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Treat Your Doctors Like Pilots

 |  By Philip Betbeze  
   June 25, 2010

As many of you loyal readers know, I spent the early part of this week at HFMA's Annual National Institute in Las Vegas. One of the things I like to do at these shows is talk to vendors and their customers about what's bothering them and what's been successful in their efforts to improve their organizations—mostly hospitals and health systems.

One of the most interesting of those conversations came with Paul Weygandt, MD, who happens to be not only an orthopedic surgeon, but is also a lawyer with an MBA—and is a private pilot. Never mind wondering whether such a person is truly a human being and not a super-cyborg that never needs sleep, Dr. Weygandt has some most interesting theories about what activities and policies will increase patient safety while also putting more cash in the hospital's figurative pocket.

Weygandt is now vice president of physician services with Atlanta-based consulting firm J.A. Thomas & Associates, but he came to that job five years ago following a successful stint as the system executive for medical management at Conemaugh Health System in Johnstown, PA, as well as vice president of medical affairs at the system's Memorial Medical Center.

Weygandt has spent much of his career trying to navigate a healthcare system that as a whole has paid less than optimal attention to patient safety, as numerous statistics show. Perhaps those sobering statistics are why Weygandt has become such a big fan of the healthcare reform legislation, at least from the clinical side, as it makes healthcare providers accountable for quality and cost as the center of the accountable care organization concept that so many are rushing to try to figure out.

You see, Weygandt is on a crusade to try to reconfigure the way doctors and the rest of the care team works together. And his model doesn't require the physician to be the dictatorial head of the patient care team, through whom all decisions, even minor ones, must flow. Instead, he advocates a cultural change similar to what has gone on in the airline industry over the past few decades, which has dramatically reduced the workload of commercial pilots-in-command. In fact, Weygandt contends that this metamorphosis is the number one contributor to increased flight safety over the past 30 years.

Similarly, he advocates reducing the workload of physicians whenever possible, even if the doctor thinks he or she doesn't want that. I'll let him explain:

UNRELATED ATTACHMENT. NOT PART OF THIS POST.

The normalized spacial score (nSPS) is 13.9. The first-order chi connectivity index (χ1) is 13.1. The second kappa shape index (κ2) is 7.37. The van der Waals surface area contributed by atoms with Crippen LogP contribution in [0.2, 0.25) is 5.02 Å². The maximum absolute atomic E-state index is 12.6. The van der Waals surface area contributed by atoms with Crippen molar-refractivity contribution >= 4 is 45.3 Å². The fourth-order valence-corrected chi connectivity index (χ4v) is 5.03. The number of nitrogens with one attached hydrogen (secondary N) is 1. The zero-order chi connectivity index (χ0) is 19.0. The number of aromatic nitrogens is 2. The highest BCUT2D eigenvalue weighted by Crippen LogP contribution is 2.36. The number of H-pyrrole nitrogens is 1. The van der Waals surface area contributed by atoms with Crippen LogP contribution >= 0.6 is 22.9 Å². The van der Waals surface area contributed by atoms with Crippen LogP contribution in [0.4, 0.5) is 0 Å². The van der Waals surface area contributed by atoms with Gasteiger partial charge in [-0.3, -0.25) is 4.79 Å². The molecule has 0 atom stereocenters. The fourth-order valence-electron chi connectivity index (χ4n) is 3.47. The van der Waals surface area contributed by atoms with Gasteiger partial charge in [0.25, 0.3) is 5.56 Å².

"The key way to decrease the workload of the physician is not the electronic health record," he says. "The physician can't monitor everything. We need to do away with the notion of the physician being the dictatorial captain of the team members on the ship. The physician is the leader, but the most important thing is not the leader, it's the team."

An example is physician documentation, Weygandt says. Proper documentation not only ensures the hospital is being paid correctly for what is being done to the patient, but also is critical to patient safety and every other variable that determines effective, safe and efficient patient care.

"I want air traffic control for the physician," he explains, using another concept borrowed from aviation. "The pilot has to follow the instructions of the air traffic controller or risk endangering not only his passengers but himself."

Similarly, Weygandt, a surgeon himself, welcomes questions and expertise from team members, from case managers who know how to navigate the continuum of care and ensure patient safety, to clinical documentation specialists who can translate physician language into codable language that ensures both the doc and the hospital get paid what they deserve for services they perform for patients. Even the housekeeping staff should feel comfortable pointing out issues that may interfere with safe patient care.

"These people need to be assertive though," he says. "Even the housekeeping staff can be some of your biggest patient safety advocates."

Not even close to all doctors would share that attitude, clearly, but Weygandt's theories make common sense, and he estimates that if every hospital had such a collaborative team-based approach to patient care, we could shave 20% from the cost of healthcare. Regardless of whether that estimate is ultimately valid, in an industry beset by patient safety issues now and potential revenue problems in the future, it's the only way to fly.

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Philip Betbeze is the senior leadership editor at HealthLeaders.

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